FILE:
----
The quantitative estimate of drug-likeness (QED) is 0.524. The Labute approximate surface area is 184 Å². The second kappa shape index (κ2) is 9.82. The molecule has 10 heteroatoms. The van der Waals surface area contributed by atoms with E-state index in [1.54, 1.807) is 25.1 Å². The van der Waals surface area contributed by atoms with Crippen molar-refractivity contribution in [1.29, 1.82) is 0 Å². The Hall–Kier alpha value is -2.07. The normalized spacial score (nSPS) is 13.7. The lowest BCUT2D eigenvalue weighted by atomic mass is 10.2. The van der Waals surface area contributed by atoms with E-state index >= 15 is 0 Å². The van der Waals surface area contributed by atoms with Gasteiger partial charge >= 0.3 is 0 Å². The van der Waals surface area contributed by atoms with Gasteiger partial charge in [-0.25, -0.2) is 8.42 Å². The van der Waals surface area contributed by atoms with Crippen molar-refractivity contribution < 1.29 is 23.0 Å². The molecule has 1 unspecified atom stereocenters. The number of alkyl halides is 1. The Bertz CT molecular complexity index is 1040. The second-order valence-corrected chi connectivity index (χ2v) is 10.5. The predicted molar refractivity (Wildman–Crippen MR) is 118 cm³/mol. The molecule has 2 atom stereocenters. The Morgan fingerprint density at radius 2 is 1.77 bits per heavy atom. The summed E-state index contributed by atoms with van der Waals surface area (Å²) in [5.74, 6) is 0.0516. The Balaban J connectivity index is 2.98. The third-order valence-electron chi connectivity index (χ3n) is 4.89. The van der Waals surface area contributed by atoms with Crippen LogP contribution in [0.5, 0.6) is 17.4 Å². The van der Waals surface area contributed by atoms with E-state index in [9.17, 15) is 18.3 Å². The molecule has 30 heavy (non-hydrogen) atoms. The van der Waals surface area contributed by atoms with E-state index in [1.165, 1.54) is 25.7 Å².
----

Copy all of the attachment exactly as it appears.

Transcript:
The quantitative estimate of drug-likeness (QED) is 0.524. The Labute approximate surface area is 184 Å². The second kappa shape index (κ2) is 9.82. The molecule has 10 heteroatoms. The van der Waals surface area contributed by atoms with E-state index in [1.54, 1.807) is 25.1 Å². The van der Waals surface area contributed by atoms with Crippen molar-refractivity contribution in [1.29, 1.82) is 0 Å². The Hall–Kier alpha value is -2.07. The normalized spacial score (nSPS) is 13.7. The lowest BCUT2D eigenvalue weighted by atomic mass is 10.2. The van der Waals surface area contributed by atoms with E-state index >= 15 is 0 Å². The van der Waals surface area contributed by atoms with Gasteiger partial charge >= 0.3 is 0 Å². The van der Waals surface area contributed by atoms with Gasteiger partial charge in [-0.25, -0.2) is 8.42 Å². The van der Waals surface area contributed by atoms with Crippen molar-refractivity contribution < 1.29 is 23.0 Å². The molecule has 1 unspecified atom stereocenters. The number of alkyl halides is 1. The Bertz CT molecular complexity index is 1040. The second-order valence-corrected chi connectivity index (χ2v) is 10.5. The predicted molar refractivity (Wildman–Crippen MR) is 118 cm³/mol. The molecule has 2 atom stereocenters. The Morgan fingerprint density at radius 2 is 1.77 bits per heavy atom. The summed E-state index contributed by atoms with van der Waals surface area (Å²) in [5.74, 6) is 0.0516. The Balaban J connectivity index is 2.98. The third-order valence-electron chi connectivity index (χ3n) is 4.89. The van der Waals surface area contributed by atoms with Crippen LogP contribution in [0.5, 0.6) is 17.4 Å². The van der Waals surface area contributed by atoms with E-state index in [9.17, 15) is 18.3 Å². The molecule has 30 heavy (non-hydrogen) atoms. The van der Waals surface area contributed by atoms with E-state index in [1.165, 1.54) is 25.7 Å².